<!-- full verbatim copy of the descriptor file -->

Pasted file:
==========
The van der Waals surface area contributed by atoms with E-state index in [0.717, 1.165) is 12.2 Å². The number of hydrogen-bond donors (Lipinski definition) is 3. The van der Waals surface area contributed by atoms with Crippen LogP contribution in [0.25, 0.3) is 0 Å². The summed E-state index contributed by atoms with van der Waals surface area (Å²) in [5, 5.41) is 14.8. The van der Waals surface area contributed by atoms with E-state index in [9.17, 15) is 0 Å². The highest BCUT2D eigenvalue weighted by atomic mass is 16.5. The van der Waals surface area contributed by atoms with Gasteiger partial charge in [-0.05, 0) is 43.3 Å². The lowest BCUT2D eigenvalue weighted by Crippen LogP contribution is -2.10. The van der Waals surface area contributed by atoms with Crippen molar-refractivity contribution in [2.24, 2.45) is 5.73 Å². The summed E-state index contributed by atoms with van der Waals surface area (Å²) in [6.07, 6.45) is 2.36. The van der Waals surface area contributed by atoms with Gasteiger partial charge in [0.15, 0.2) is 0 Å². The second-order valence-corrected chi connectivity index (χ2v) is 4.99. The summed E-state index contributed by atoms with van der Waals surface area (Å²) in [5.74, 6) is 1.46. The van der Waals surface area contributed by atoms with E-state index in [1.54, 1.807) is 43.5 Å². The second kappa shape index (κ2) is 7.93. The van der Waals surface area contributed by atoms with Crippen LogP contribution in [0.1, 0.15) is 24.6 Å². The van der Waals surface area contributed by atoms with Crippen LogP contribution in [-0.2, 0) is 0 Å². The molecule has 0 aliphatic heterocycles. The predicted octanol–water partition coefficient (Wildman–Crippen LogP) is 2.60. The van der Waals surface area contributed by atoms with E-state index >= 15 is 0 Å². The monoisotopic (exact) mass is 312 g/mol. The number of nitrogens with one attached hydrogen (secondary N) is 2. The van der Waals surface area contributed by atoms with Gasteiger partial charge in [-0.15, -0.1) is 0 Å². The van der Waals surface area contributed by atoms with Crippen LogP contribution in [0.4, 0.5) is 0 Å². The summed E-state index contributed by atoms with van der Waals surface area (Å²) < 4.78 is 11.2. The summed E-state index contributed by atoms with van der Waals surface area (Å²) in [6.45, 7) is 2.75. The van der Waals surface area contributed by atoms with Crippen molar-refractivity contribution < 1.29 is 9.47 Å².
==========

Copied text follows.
The van der Waals surface area contributed by atoms with E-state index in [0.717, 1.165) is 12.2 Å². The number of hydrogen-bond donors (Lipinski definition) is 3. The van der Waals surface area contributed by atoms with Crippen LogP contribution in [0.25, 0.3) is 0 Å². The summed E-state index contributed by atoms with van der Waals surface area (Å²) in [5, 5.41) is 14.8. The van der Waals surface area contributed by atoms with E-state index in [9.17, 15) is 0 Å². The highest BCUT2D eigenvalue weighted by atomic mass is 16.5. The van der Waals surface area contributed by atoms with Gasteiger partial charge in [-0.05, 0) is 43.3 Å². The lowest BCUT2D eigenvalue weighted by Crippen LogP contribution is -2.10. The van der Waals surface area contributed by atoms with Crippen molar-refractivity contribution in [2.24, 2.45) is 5.73 Å². The summed E-state index contributed by atoms with van der Waals surface area (Å²) in [6.07, 6.45) is 2.36. The van der Waals surface area contributed by atoms with Gasteiger partial charge in [0.15, 0.2) is 0 Å². The second-order valence-corrected chi connectivity index (χ2v) is 4.99. The summed E-state index contributed by atoms with van der Waals surface area (Å²) in [5.74, 6) is 1.46. The van der Waals surface area contributed by atoms with E-state index in [1.54, 1.807) is 43.5 Å². The second kappa shape index (κ2) is 7.93. The van der Waals surface area contributed by atoms with Crippen LogP contribution in [0.1, 0.15) is 24.6 Å². The van der Waals surface area contributed by atoms with Crippen LogP contribution in [-0.2, 0) is 0 Å². The molecule has 0 aliphatic heterocycles. The predicted octanol–water partition coefficient (Wildman–Crippen LogP) is 2.60. The van der Waals surface area contributed by atoms with E-state index >= 15 is 0 Å². The monoisotopic (exact) mass is 312 g/mol. The number of nitrogens with one attached hydrogen (secondary N) is 2. The van der Waals surface area contributed by atoms with Gasteiger partial charge in [-0.15, -0.1) is 0 Å². The van der Waals surface area contributed by atoms with Crippen LogP contribution in [0.4, 0.5) is 0 Å². The summed E-state index contributed by atoms with van der Waals surface area (Å²) < 4.78 is 11.2. The summed E-state index contributed by atoms with van der Waals surface area (Å²) in [6.45, 7) is 2.75. The van der Waals surface area contributed by atoms with Crippen molar-refractivity contribution < 1.29 is 9.47 Å².